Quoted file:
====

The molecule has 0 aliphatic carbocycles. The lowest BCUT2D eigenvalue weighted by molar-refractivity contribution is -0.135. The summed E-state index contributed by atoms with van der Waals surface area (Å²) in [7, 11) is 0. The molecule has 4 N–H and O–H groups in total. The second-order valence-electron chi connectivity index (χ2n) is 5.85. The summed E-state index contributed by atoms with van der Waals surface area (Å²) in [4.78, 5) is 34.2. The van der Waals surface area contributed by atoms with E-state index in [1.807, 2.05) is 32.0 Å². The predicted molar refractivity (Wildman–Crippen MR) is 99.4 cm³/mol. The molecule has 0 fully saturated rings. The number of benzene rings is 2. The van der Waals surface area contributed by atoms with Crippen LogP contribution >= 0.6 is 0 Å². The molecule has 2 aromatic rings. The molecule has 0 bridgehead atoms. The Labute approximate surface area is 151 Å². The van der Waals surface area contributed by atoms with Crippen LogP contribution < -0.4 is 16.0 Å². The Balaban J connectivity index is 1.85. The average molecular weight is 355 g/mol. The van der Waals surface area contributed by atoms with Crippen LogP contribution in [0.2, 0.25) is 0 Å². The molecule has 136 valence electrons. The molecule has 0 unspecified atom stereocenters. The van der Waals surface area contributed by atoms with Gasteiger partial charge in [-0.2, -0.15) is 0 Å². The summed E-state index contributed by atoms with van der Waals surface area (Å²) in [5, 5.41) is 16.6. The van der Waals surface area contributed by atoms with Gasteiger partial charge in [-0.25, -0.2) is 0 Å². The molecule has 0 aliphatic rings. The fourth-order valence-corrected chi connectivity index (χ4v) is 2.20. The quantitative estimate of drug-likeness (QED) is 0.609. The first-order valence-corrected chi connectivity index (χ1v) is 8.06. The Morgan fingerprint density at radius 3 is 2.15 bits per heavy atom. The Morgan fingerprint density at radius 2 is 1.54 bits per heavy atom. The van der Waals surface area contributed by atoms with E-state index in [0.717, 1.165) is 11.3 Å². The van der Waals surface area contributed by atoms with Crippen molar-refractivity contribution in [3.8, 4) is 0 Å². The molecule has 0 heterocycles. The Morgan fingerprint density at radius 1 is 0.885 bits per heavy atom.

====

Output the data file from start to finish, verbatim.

The molecule has 0 aliphatic carbocycles. The lowest BCUT2D eigenvalue weighted by molar-refractivity contribution is -0.135. The summed E-state index contributed by atoms with van der Waals surface area (Å²) in [7, 11) is 0. The molecule has 4 N–H and O–H groups in total. The second-order valence-electron chi connectivity index (χ2n) is 5.85. The summed E-state index contributed by atoms with van der Waals surface area (Å²) in [4.78, 5) is 34.2. The van der Waals surface area contributed by atoms with E-state index in [1.807, 2.05) is 32.0 Å². The predicted molar refractivity (Wildman–Crippen MR) is 99.4 cm³/mol. The molecule has 0 fully saturated rings. The number of benzene rings is 2. The van der Waals surface area contributed by atoms with Crippen LogP contribution >= 0.6 is 0 Å². The molecule has 2 aromatic rings. The molecule has 0 bridgehead atoms. The Labute approximate surface area is 151 Å². The van der Waals surface area contributed by atoms with Crippen LogP contribution < -0.4 is 16.0 Å². The Balaban J connectivity index is 1.85. The average molecular weight is 355 g/mol. The van der Waals surface area contributed by atoms with Crippen LogP contribution in [0.2, 0.25) is 0 Å². The molecule has 136 valence electrons. The molecule has 0 unspecified atom stereocenters. The van der Waals surface area contributed by atoms with Gasteiger partial charge in [-0.2, -0.15) is 0 Å². The summed E-state index contributed by atoms with van der Waals surface area (Å²) in [5, 5.41) is 16.6. The van der Waals surface area contributed by atoms with Gasteiger partial charge in [-0.25, -0.2) is 0 Å². The molecule has 0 aliphatic rings. The fourth-order valence-corrected chi connectivity index (χ4v) is 2.20. The quantitative estimate of drug-likeness (QED) is 0.609. The first-order valence-corrected chi connectivity index (χ1v) is 8.06. The Morgan fingerprint density at radius 3 is 2.15 bits per heavy atom. The Morgan fingerprint density at radius 2 is 1.54 bits per heavy atom. The van der Waals surface area contributed by atoms with E-state index in [0.717, 1.165) is 11.3 Å². The van der Waals surface area contributed by atoms with Crippen molar-refractivity contribution in [3.8, 4) is 0 Å². The molecule has 0 heterocycles. The Morgan fingerprint density at radius 1 is 0.885 bits per heavy atom.